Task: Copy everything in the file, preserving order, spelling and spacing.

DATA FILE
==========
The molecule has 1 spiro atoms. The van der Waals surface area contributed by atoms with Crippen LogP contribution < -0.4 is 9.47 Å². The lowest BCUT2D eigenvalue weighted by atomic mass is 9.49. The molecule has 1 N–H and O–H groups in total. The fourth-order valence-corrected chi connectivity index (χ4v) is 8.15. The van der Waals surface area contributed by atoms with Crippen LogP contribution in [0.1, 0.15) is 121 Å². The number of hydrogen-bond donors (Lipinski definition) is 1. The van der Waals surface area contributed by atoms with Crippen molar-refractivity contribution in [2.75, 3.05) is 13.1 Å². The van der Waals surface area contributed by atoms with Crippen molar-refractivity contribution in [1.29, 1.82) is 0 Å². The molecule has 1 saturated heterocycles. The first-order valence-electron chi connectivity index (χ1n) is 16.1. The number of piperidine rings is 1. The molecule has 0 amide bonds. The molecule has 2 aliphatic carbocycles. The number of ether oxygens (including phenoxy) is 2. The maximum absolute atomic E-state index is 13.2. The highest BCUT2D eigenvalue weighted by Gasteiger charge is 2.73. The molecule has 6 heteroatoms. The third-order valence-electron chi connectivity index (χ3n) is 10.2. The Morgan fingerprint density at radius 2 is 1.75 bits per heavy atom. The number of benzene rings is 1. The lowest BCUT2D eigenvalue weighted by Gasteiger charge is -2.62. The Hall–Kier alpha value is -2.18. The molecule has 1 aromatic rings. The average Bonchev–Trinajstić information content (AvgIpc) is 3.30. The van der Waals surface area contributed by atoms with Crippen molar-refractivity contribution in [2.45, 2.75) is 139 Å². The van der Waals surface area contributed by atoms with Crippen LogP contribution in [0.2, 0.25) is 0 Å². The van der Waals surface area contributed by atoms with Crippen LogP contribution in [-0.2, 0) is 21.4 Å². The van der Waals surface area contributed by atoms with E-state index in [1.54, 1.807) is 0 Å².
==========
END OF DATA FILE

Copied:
The molecule has 1 spiro atoms. The van der Waals surface area contributed by atoms with Crippen LogP contribution < -0.4 is 9.47 Å². The lowest BCUT2D eigenvalue weighted by atomic mass is 9.49. The molecule has 1 N–H and O–H groups in total. The fourth-order valence-corrected chi connectivity index (χ4v) is 8.15. The van der Waals surface area contributed by atoms with Crippen LogP contribution in [0.1, 0.15) is 121 Å². The number of hydrogen-bond donors (Lipinski definition) is 1. The van der Waals surface area contributed by atoms with Crippen molar-refractivity contribution in [2.75, 3.05) is 13.1 Å². The van der Waals surface area contributed by atoms with Crippen molar-refractivity contribution in [1.29, 1.82) is 0 Å². The molecule has 1 saturated heterocycles. The first-order valence-electron chi connectivity index (χ1n) is 16.1. The number of piperidine rings is 1. The molecule has 0 amide bonds. The molecule has 2 aliphatic carbocycles. The number of ether oxygens (including phenoxy) is 2. The maximum absolute atomic E-state index is 13.2. The highest BCUT2D eigenvalue weighted by Gasteiger charge is 2.73. The molecule has 6 heteroatoms. The third-order valence-electron chi connectivity index (χ3n) is 10.2. The Morgan fingerprint density at radius 2 is 1.75 bits per heavy atom. The number of benzene rings is 1. The lowest BCUT2D eigenvalue weighted by Gasteiger charge is -2.62. The Hall–Kier alpha value is -2.18. The molecule has 1 aromatic rings. The average Bonchev–Trinajstić information content (AvgIpc) is 3.30. The van der Waals surface area contributed by atoms with Crippen molar-refractivity contribution in [2.45, 2.75) is 139 Å². The van der Waals surface area contributed by atoms with Crippen LogP contribution in [0.2, 0.25) is 0 Å². The van der Waals surface area contributed by atoms with Crippen LogP contribution in [-0.2, 0) is 21.4 Å². The van der Waals surface area contributed by atoms with E-state index in [1.54, 1.807) is 0 Å².